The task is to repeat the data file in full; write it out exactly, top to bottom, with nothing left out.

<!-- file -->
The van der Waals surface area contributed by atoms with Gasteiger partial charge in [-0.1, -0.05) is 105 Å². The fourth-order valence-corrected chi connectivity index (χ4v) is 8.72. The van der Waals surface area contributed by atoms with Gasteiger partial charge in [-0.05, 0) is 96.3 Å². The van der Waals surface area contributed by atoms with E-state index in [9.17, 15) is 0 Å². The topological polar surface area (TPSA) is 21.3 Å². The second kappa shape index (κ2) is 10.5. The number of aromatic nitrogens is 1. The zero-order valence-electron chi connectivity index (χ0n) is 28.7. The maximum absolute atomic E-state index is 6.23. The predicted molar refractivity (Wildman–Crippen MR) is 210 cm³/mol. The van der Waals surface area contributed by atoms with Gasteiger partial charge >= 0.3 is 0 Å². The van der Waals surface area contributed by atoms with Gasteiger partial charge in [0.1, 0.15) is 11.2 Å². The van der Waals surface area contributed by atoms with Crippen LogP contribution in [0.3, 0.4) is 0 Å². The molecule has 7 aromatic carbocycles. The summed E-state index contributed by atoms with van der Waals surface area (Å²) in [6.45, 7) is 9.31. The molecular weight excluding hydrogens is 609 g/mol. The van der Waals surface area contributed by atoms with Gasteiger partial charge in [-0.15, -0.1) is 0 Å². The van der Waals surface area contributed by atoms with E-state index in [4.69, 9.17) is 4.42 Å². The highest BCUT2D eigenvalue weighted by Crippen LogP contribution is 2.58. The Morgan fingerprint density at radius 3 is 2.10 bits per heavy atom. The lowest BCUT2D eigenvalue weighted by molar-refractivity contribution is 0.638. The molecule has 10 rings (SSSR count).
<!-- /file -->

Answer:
The van der Waals surface area contributed by atoms with Gasteiger partial charge in [-0.1, -0.05) is 105 Å². The fourth-order valence-corrected chi connectivity index (χ4v) is 8.72. The van der Waals surface area contributed by atoms with Gasteiger partial charge in [-0.05, 0) is 96.3 Å². The van der Waals surface area contributed by atoms with E-state index in [9.17, 15) is 0 Å². The topological polar surface area (TPSA) is 21.3 Å². The second kappa shape index (κ2) is 10.5. The number of aromatic nitrogens is 1. The zero-order valence-electron chi connectivity index (χ0n) is 28.7. The maximum absolute atomic E-state index is 6.23. The predicted molar refractivity (Wildman–Crippen MR) is 210 cm³/mol. The van der Waals surface area contributed by atoms with Gasteiger partial charge >= 0.3 is 0 Å². The van der Waals surface area contributed by atoms with Gasteiger partial charge in [0.1, 0.15) is 11.2 Å². The van der Waals surface area contributed by atoms with Crippen LogP contribution in [0.3, 0.4) is 0 Å². The molecule has 7 aromatic carbocycles. The summed E-state index contributed by atoms with van der Waals surface area (Å²) in [6.45, 7) is 9.31. The molecular weight excluding hydrogens is 609 g/mol. The van der Waals surface area contributed by atoms with Gasteiger partial charge in [-0.15, -0.1) is 0 Å². The van der Waals surface area contributed by atoms with E-state index in [4.69, 9.17) is 4.42 Å². The highest BCUT2D eigenvalue weighted by Crippen LogP contribution is 2.58. The Morgan fingerprint density at radius 3 is 2.10 bits per heavy atom. The lowest BCUT2D eigenvalue weighted by molar-refractivity contribution is 0.638. The molecule has 10 rings (SSSR count).